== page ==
MATH325: Lecture 9


Syllabus | Schedule | Grading Keys/Rubrics

Similar Triangles

Theorem 1.7.1: Let B' and C' be on the respective sides AB and AC of a triangle ABC. Then B'C' is parallel to BC if and only if:

|AB'|/|AB| = |AC'|/|AC|.

Definition 10: Two triangles ABC and A'B'C' are similar if their corresponding angles are congruent.

Corollary 1.7.4: If triangle ABC is similar to triangle A'B'C', then

|A'B'|/|AB| = |A'C'|/|AC| = |B'C'|/|BC|.

Discussion of proof: To prove this, use an isometry to "move" the smaller triangle into the larger one. Then apply Theorem 1.7.1.

I believe Euclid's proof of Theorem 1.7.1 is based on a comparison of the triangles' areas. Although the author has already discussed the Pythagorean Theorem in section 1.1, he hasn't yet defined area. For this class, let's use the following definition:

Definition: The area of a (planar) triangle is 1/2 * base * height.

Of course, this raises the point that we haven't discussed or defined lengths yet, either.

Section 1.9

Section 1.9 contains a nice application of Theorem 1.7.1. Also, it is common when studying triangles to look at lines like medians, altitudes and angle bisectors and prove theorems about how those lines meet. This is one example of such a theorem.

Definition: In triangle ABC, the line segment joining A to the midpoint of segment BC is a median of the triangle.

Theorem 1.9.1: The three medians of a triangle intersect at a common point G, which we call the centroid of ABC. In addition, if A', B' and C' are the midpoints of BC, AC and AB, respectively, then:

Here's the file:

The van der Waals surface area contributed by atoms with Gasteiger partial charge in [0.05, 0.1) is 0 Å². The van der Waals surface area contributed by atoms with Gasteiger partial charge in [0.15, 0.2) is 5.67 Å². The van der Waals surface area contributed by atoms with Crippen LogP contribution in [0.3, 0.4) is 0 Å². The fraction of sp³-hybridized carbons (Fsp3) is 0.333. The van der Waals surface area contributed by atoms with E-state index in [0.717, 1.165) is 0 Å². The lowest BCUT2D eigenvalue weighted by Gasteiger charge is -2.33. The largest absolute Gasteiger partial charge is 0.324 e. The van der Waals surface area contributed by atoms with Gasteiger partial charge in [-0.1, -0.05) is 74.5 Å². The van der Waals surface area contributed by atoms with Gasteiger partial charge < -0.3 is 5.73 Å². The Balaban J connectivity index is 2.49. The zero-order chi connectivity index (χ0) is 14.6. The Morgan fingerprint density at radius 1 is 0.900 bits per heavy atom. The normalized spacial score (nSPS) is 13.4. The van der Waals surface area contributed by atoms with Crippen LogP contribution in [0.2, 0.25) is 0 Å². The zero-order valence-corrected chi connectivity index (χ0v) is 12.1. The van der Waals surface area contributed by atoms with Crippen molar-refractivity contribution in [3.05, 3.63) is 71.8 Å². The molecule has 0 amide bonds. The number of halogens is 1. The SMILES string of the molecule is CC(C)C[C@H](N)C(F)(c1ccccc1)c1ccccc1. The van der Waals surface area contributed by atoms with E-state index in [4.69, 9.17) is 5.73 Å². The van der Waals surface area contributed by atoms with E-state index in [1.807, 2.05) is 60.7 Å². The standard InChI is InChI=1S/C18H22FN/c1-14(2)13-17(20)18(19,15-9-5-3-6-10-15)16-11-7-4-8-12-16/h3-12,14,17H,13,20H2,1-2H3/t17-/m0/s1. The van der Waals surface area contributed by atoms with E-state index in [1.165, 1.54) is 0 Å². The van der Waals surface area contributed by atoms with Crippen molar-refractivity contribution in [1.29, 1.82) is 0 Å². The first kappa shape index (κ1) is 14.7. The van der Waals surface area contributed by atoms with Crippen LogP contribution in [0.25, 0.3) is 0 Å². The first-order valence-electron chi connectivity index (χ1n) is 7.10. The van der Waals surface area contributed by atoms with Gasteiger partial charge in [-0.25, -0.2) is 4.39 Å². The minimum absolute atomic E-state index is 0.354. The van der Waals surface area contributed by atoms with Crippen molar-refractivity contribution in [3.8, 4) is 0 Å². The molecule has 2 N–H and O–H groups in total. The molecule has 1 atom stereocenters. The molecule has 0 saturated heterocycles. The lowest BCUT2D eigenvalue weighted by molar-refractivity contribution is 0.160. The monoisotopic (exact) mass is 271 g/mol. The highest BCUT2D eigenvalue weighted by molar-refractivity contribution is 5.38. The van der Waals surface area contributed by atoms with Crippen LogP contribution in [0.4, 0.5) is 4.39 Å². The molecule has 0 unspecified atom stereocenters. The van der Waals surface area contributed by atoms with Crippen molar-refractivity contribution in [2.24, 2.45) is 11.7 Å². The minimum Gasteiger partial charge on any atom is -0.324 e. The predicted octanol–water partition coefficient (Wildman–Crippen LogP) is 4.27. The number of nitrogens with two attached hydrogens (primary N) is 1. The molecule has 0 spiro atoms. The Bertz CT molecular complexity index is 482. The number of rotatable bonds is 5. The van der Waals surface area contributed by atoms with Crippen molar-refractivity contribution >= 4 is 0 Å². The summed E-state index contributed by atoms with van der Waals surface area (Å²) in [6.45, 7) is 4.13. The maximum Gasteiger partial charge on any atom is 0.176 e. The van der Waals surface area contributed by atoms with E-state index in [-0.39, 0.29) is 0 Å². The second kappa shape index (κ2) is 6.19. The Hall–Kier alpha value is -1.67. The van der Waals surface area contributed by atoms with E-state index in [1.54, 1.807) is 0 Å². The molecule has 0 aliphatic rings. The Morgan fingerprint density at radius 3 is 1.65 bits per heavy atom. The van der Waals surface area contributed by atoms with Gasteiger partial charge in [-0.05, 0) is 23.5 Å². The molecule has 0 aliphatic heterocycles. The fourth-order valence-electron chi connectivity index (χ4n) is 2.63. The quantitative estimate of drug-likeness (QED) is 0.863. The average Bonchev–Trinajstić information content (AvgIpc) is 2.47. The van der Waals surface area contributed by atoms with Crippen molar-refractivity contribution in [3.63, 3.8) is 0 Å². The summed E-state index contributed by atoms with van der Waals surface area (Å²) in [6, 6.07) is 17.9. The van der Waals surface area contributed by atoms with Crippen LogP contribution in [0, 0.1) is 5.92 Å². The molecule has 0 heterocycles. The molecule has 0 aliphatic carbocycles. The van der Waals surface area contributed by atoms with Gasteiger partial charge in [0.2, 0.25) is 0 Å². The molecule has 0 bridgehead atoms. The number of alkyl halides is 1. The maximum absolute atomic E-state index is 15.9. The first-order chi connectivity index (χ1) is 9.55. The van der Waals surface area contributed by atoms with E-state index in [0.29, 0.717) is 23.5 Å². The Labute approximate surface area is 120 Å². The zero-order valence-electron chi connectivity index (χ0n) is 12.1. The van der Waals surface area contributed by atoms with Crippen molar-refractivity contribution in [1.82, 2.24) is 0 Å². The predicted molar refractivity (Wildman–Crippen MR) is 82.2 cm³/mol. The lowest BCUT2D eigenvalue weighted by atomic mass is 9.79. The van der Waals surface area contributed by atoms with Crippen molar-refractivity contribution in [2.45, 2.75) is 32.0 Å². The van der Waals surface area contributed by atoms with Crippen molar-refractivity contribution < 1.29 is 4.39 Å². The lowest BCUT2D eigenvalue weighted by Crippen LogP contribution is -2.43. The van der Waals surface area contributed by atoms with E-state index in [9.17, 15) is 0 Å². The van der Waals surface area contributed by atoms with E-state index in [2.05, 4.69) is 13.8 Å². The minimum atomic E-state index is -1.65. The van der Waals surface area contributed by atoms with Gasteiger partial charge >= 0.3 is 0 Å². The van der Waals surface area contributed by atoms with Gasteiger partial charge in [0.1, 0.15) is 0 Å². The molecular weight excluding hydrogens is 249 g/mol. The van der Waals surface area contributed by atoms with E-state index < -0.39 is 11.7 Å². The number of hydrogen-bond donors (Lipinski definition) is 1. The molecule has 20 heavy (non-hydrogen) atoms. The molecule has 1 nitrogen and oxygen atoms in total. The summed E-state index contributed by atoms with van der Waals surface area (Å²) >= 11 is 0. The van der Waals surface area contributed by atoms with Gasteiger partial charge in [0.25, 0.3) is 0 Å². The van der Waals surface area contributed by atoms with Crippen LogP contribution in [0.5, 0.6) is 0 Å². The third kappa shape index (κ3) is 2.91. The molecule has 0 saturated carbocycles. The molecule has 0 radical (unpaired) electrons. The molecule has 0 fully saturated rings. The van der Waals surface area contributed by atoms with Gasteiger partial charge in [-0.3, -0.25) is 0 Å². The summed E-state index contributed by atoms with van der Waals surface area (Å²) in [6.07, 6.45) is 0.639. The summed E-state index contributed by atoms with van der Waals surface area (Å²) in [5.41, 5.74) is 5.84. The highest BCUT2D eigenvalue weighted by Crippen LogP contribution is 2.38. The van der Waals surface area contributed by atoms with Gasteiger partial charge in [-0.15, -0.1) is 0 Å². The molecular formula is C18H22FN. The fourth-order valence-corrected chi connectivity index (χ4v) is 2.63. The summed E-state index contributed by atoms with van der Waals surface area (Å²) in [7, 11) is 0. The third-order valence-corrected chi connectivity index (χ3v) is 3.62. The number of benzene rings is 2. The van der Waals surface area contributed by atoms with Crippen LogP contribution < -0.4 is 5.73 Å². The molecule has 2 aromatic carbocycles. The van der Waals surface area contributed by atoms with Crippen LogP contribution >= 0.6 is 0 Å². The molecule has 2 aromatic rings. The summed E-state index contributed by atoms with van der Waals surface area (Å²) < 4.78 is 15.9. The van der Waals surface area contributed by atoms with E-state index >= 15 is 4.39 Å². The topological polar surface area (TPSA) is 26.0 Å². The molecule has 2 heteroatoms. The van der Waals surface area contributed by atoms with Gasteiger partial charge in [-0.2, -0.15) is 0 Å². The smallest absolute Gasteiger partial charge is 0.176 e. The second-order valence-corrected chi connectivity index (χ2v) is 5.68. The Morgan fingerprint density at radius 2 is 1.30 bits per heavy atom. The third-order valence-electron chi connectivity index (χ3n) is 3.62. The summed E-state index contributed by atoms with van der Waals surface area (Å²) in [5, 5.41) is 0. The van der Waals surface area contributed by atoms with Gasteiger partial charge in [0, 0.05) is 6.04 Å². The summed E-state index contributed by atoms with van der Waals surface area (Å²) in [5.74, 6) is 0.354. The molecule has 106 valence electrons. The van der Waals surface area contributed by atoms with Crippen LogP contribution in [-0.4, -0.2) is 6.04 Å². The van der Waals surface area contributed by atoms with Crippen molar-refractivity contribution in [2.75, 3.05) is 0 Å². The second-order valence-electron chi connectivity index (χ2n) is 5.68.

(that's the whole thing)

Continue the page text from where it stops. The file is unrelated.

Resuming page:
|A'G|/|AG| = |B'G|/|BG| = |C'G|/|CG| = 1/2.

Discussion of Proof: We let G be the intersection of segments BB' and CC' and then let G' be the intersection of segments AA' and BB'. We'll use Theorem 1.7.1 to prove:

|B'G|/|BG| = |B'G'|/|BG'| = 1/2

(if we didn't have to prove this in order to prove the theorem, it probably wouldn't be part of the theorem statement). From this we will conclude that G = G' and so all three medians meet at a single point.

Proof: Not surprisingly, we use similar triangles and corollary 1.7.4 to complete the proof.

Start by drawing segments B'C', BB', and CC'. Let G be the intersection of segments BB' and CC'. Angles C'GB' and BGC are opposite angles, so are congruent. Angles B'C'G and BCG are alternate interior angles as are angles GB'C' and GBC. Consequently, corresponding angles of triangles GB'C' and GBC are congruent and so those two triangles must be similar.

By applying Theorem 1.7.1 and corollary 1.7.4 we can show that |C'B'|/|BC| = 1/2. (If you're not sure why this is true, go through the steps of proving AC'B' and ABC are similar and therefore the ratios of their edge lengths are 1 to 2.) Since triangles BB'C' and B'BC are similar and |C'B'|/|BC| = 1/2, it must be true that |C'G|/|CG| = |B'G|/|BG| = 1/2.

Next we construct segments AA' and BB' and name their point of intersection G'. An identical proof shows that |A'G'|/|AG'| = |B'G'|/|BG'| = 1/2.

In particular, |B'G|/|BG| = |B'G'|/|BG'| and so |B'G| = |B'G'|. From this we can conclude that G = G'. (There are only two points distance |B'G| away from B' on line BB', and one of them is outside the triangle. Since G and G' on line BB' and both inside the triangle, they must be the same point.)//

The altitudes of a triangle are lines through the vertices perpendicular to the opposite edges. Is it true that the altitudes of a triangle must always meet at the same point? If so, what can you find out about that point?

Do the angle bisectors of the three internal angles of the triangle always meet at the same point? If so, what can you find out about that point?